From 31 December 2021, LIBOR will no longer be used. Instead, it will be replaced by SOFR or Secured Overnight Funding Rate. So, what is LIBOR, and what is its significance?
From the perspective of the IAS Exam, it is an essential topic as it deals with setting the interest rates for loans and mortgages across the world.
The topic has a high probability of being asked as a Current Affairs Question in IAS Prelims. Visit the attached link to attempt practice quizzes on current affairs.
Let’s take a look at the details of LIBOR.
The candidates can go through the relevant topics useful for their upcoming exams from the links provided below:
What is LIBOR?
LIBOR’s full form is London Inter-Bank Offered Rate. LIBOR is a benchmark for loan issuers who wish to set interest rates for various financial products. Every day, 18 global banks participated in setting this value.
This benchmark interest rate was calculated in 5 currencies:
- UK Pound Sterling
- Swiss Franc
- Japanese Yen
- US dollar
Banks used LIBOR to price the following products:
- Asset-backed securities
- Municipal bonds
- Adjustable-rate mortgages
- Private student loans
- Credit default swaps
How does LIBOR Work?
Whenever any person applies for a loan, banks would take the LIBOR rate and add an additional percentage depending on the credit score, loan term and income. LIBOR will no longer be applicable to price new loans starting 2022. However, it will stay around till 2023 during the phase-out period.
At first, authorities will not publish the one-week and two-month LIBOR immediately. Then, however, they will publish the overnight, 1-month, 3-month, 6-month, and 12-month rates until June 2023.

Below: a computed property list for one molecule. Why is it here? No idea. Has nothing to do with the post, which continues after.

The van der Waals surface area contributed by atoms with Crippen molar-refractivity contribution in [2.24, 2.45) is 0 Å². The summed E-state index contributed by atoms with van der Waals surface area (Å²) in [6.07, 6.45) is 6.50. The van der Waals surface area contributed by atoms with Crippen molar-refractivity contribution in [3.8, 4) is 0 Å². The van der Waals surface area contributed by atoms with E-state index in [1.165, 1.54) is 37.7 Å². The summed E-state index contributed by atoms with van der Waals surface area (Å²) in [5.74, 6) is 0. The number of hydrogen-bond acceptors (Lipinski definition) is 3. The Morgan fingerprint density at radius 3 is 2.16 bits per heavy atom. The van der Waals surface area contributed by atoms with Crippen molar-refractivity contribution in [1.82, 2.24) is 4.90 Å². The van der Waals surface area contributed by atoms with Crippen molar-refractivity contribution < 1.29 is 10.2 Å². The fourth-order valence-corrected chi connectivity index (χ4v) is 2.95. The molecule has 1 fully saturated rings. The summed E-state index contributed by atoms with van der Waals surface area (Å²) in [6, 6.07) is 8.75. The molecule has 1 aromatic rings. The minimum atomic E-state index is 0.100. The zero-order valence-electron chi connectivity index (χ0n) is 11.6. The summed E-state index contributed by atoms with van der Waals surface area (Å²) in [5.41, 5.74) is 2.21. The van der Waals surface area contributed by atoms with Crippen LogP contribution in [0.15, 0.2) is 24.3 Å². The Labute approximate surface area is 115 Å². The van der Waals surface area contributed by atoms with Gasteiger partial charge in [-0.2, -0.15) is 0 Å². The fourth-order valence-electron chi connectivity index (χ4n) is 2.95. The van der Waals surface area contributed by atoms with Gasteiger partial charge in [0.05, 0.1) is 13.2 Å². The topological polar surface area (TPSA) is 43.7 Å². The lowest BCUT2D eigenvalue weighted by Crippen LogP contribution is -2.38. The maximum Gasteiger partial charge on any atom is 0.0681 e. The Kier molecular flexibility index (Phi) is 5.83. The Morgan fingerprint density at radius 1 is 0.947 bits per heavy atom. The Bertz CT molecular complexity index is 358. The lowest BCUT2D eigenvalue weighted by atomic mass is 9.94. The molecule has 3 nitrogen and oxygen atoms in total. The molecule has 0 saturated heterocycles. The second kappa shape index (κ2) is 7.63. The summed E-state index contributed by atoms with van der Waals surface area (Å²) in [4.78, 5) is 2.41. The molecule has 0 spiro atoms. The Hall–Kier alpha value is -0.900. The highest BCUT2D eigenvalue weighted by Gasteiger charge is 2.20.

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How to Calculate LIBOR?
- Every day, 18 international banks set their idea of how much interest they would pay on the interbank lending market. An average of these values is applicable after stripping out the four highest and the four lowest values.
- Note that LIBOR isn’t the actual rate at which banks lend money. It is their estimate on what they think they should pay. Therefore, it is possible to banks to submit lower interest rates and manipulate the value of LIBOR.
- Many scandals surrounding LIBOR has led the national regulators to look for an alternative.
Scandal Around LIBOR
- The manipulation of LIBOR led to the financial crisis of 2007-2008 when the housing markets crashed in America.
- In 2012, when an investigation into LIBOR started, it came into light that many banks, including Barclays, Deutsche Bank, Royal Bank of Scotland and UBS, manipulated the LIBOR rates for the bank’s profit.
- Barclays was the chief scammer since it submitted lower interest rates giving the impression it was financially secure.
- To counteract LIBOR’s scandals, SOFR will be the primary replacement in the United States. It represents the rate US institutions pay each other for overnight loans.
- Therefore, to conclude, 2021 signifies the end of LIBOR.
Students preparing for the IAS Exam can refer to the latest news reports to increase their knowledge on this topic.
This topic is important for GS Paper-3 and the prelims exam of UPSC 2022.
Frequently Asked Questions about LIBOR
How many residential loans have authorities priced using LIBOR?
As of 2019, authorities have priced around 1.2 trillion dollar residential loans using LIBOR.
How many customer loans have authorities priced using LIBOR?
As of 2019, authorities have priced around 1.3 trillion dollar of consumer loans using LIBOR.
For how many years was LIBOR active?
LIBOR was active for 52 years.
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